Over the last few years, traditional sports have started to align themselves with competitive video games in increasingly overt ways. And if you had any doubts as to their wisdom, the general manager of the Houston Rockets would like to explain why.
In a chat on the TrueHoop podcast, Houston Rockets GM Daryl Morey brushed off a question about whether esports qualified as a legitimate sport and pointed to the industry's growing audience and prize pools.
"The other one that I think that's going to be huge is esports ... if you look at anyone under the age of 25, the time they spend it's heavily obviously on competitive video games," Daryl Morey said. "I think obviously there's huge number of competitors that draw huge crowds and huge prize money," he added, referring to the recent Dota 2 International and its gargantuan prize pool.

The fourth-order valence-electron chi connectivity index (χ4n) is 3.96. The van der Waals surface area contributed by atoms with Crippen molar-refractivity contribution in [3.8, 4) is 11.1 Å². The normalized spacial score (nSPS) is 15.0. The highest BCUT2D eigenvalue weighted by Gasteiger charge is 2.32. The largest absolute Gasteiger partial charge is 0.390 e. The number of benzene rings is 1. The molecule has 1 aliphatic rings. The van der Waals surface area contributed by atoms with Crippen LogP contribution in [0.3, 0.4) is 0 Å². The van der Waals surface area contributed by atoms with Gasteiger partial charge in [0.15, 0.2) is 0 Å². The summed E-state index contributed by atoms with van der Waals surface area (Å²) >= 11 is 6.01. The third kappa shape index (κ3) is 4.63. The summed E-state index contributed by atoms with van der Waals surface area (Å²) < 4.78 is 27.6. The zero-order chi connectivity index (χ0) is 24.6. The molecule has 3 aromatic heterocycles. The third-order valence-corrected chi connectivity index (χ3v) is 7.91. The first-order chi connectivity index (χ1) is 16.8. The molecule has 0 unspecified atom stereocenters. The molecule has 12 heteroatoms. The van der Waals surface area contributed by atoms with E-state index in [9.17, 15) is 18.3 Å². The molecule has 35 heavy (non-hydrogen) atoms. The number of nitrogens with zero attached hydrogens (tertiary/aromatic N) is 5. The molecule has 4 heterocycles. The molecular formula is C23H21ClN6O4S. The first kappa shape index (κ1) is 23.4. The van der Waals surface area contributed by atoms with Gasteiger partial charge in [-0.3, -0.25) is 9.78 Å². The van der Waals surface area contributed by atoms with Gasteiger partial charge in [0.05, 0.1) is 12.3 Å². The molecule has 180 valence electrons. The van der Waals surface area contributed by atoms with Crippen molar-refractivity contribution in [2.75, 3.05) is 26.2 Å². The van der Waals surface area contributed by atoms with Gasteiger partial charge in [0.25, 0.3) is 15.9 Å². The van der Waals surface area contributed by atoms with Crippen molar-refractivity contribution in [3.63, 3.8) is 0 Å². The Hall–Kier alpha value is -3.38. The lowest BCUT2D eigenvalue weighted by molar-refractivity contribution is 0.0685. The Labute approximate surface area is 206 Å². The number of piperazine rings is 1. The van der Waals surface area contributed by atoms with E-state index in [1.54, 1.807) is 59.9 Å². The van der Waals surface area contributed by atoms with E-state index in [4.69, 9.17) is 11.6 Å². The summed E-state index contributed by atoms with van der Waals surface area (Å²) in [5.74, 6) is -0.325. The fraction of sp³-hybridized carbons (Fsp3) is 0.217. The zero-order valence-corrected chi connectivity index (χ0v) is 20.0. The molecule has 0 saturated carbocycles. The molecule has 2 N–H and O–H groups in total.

"That question has been answered. If you look at Let's Play videos, which are the highest growing and highest number of views of any type of video on YouTube ... that's something I looked at a little while ago. The notion that people don't want to watch others play video games has already been answered; resoundingly yes, they do," Morey explained.
The Houston Rockets GM went on to predict that esports would rival basketball and soccer in terms of viewers, and finished the podcast by suggesting that he could see himself working in esports if he wasn't working in basketball.
Several current and former NBA players have already taken an active interest in esports. Utah's Gordon Hayward and the Nets' Jeremy Lin have been long-time fans of League of Legends and Dota 2 respectively, and Lin has already indicated that he'd like to invest in an esports team.
Former NBA winner Rick Fox founded Echo Fox last year, which sports professional teams for Counter-Strike, League of Legends and Call of Duty. Shaquille O'Neal also joined a consortium of backers earlier this year to invest in NRG eSports.